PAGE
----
Tennesseans in the Civil War
Confederate Infantry Units



52nd TENNESSEE INFANTRY REGIMENT

Organized January, 1862; consolidated with 51st Tennessee Infantry to form 51st Consolidated Regiment, April, 1862; consolidation cancelled and regiment reorganized April, 1863; merged into 2nd Consolidated Tennessee Infantry April 9, 1865; paroled at Greensboro, North Carolina May 2, 1865.

FIELD OFFICERS

CAPTAINS

The regiment was organized at Henderson Station, then Madison County, now Chester County, about January 1, 1862. The muster rolls of the regiment showed only the place where the companies were enrolled, and the information as to the place of origin of the various companies comes from the individual service records of the men and is not complete. Colonel Lea was from Brownsville, Haywood County, and some of the men may have been from that county.

On January 24, 1862, Major General Leonidas Polk ordered Lea's 52nd and Browder's 51st from Henderson Station to Danville, as soon as they are armed." Colonel Lea, in his sketch in Lindsley's Annals says "The regiment was on the way to Fort Henry when the fort fell. They were then ordered to Columbus, Kentucky, but on account of sickness in the regiment, and inclement weather, they were ordered to return to their camp at Henderson. The regiment suffered greatly from measles."

On February 26, Colonel Lea, at Henderson Station, reported the 52nd with 760 men, 260 sick, no arms except 100 double barrelled shotguns. On March 5, General Bragg ordered Lea's and Browder's Regiments, at Henderson Station, to report to General Ruggles at Corinth, forthwith. On March 9th, Brigadier General L. Pope Walker's Brigade, of Brigadier General Daniel Ruggles' Division, was reported as composed of the 5th Alabama, 38th, 51st, and 52nd Tennessee Infantry Regiments, plus Gage's Alabama Battery. On April 3, General A. S. Johnston ordered: "Bragg will detach 51st and 52nd Tennessee, Blount's Alabama, and Desha's Arkansas Battalion from his corps to form garrison for post and depot at Corinth."

At Shiloh, April 6-7, 1862, the 52nd was engaged as a part of Brigadier General Jamees R. Chalmers' Brigade of Brigadier General J. M. Withers' Division. General Chalmers, in his report of the engagement, said "The 52nd broke and fled in most shameful confusion. After repeated efforts to rally it, this regiment was ordered out of the lines, where it remained during the balance of the engagement, with the exception of two companies, Captains J. A. Russell, and A. N. Wilson, who, with their commands, fought gallantly in the ranks of the 5th Mississippi Regiment." "Went into battle with about 400 of the 52nd, 300 of whom were not engaged." In this engagement, Chalmers' Brigade consisted of the 5th, 7th, 9th and 10th Mississippi, 52nd Tennessee Infantry Regiments, and Gage's Battery.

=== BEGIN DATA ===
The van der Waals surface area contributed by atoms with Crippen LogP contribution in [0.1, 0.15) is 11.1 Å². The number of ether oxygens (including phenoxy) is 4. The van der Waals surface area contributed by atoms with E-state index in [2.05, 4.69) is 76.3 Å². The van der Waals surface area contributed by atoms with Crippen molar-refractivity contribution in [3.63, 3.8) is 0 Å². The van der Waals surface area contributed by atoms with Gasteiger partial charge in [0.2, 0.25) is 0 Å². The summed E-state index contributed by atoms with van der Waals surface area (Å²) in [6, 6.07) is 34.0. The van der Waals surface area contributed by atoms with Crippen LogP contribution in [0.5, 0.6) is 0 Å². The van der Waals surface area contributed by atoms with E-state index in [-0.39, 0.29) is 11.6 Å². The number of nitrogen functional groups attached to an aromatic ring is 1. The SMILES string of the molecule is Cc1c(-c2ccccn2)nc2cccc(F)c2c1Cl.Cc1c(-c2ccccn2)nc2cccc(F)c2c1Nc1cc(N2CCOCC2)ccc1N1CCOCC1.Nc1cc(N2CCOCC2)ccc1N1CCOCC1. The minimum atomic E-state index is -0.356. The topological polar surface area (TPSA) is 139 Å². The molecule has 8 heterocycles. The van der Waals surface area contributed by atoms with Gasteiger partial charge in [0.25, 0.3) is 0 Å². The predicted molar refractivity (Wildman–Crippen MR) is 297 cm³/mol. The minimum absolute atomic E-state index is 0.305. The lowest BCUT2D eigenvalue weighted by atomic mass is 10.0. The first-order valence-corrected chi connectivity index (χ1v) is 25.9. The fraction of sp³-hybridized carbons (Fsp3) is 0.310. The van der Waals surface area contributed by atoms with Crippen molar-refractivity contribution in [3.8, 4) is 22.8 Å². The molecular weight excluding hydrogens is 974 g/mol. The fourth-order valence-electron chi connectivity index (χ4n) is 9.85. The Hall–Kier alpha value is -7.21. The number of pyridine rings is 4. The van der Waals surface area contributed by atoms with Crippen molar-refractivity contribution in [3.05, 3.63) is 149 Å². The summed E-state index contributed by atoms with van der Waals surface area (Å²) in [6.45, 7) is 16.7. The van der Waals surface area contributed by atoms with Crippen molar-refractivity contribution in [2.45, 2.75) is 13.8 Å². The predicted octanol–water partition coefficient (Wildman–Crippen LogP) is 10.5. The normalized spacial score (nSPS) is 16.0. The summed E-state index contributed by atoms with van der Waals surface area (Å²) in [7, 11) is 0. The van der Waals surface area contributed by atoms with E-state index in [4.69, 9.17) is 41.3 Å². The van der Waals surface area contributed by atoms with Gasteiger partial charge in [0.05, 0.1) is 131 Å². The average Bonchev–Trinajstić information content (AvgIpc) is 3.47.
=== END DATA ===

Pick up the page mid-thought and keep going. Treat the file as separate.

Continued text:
Following the Battle of Shiloh, by order of General Bragg, the 52nd was consolidated with the 51st Tennessee to form the 51st Consolidated Tennessee Regiment. In April, 1863, the War Department declared this consolidation illegal, and ordered the 51st Consolidated dissolved, and the 51st and 52nd to be reorganized as separate units. This was done and Colonel Lea reelected colonel, John W. Estes lieutenant colonel, and T. G. Rundle major. Shortly afterward, the 51st and 52nd were again consolidated as a field unit, although separate muster rolls were maintained. Colonel Lea was ordered to command of the post at Huntsville, Alabama, and the 5lst/52nd placed under command of Colonel Chester, of the 51st.

For details of the consolidation, and the history of the regiment from Shiloh to the final surrender, see the history of the 51st Tennessee Infantry Regiment. In the surrender and parole of General Joseph E. Johnston's Army at Greensboro, North Carolina the 52nd was reported as a part of the 2nd Consolidated Tennessee Infantry Regiment commanded by Lieutenant Colonel George W. Pease.



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This unit history was extracted from Tennesseans in the Civil War, Vol 1. Copyrighted © 1964 by the “Civil War Centennial Commission of Tennessee” and is published here with their permission.

This history may not be republished for any reason without the written permission of the copyright owner.

 




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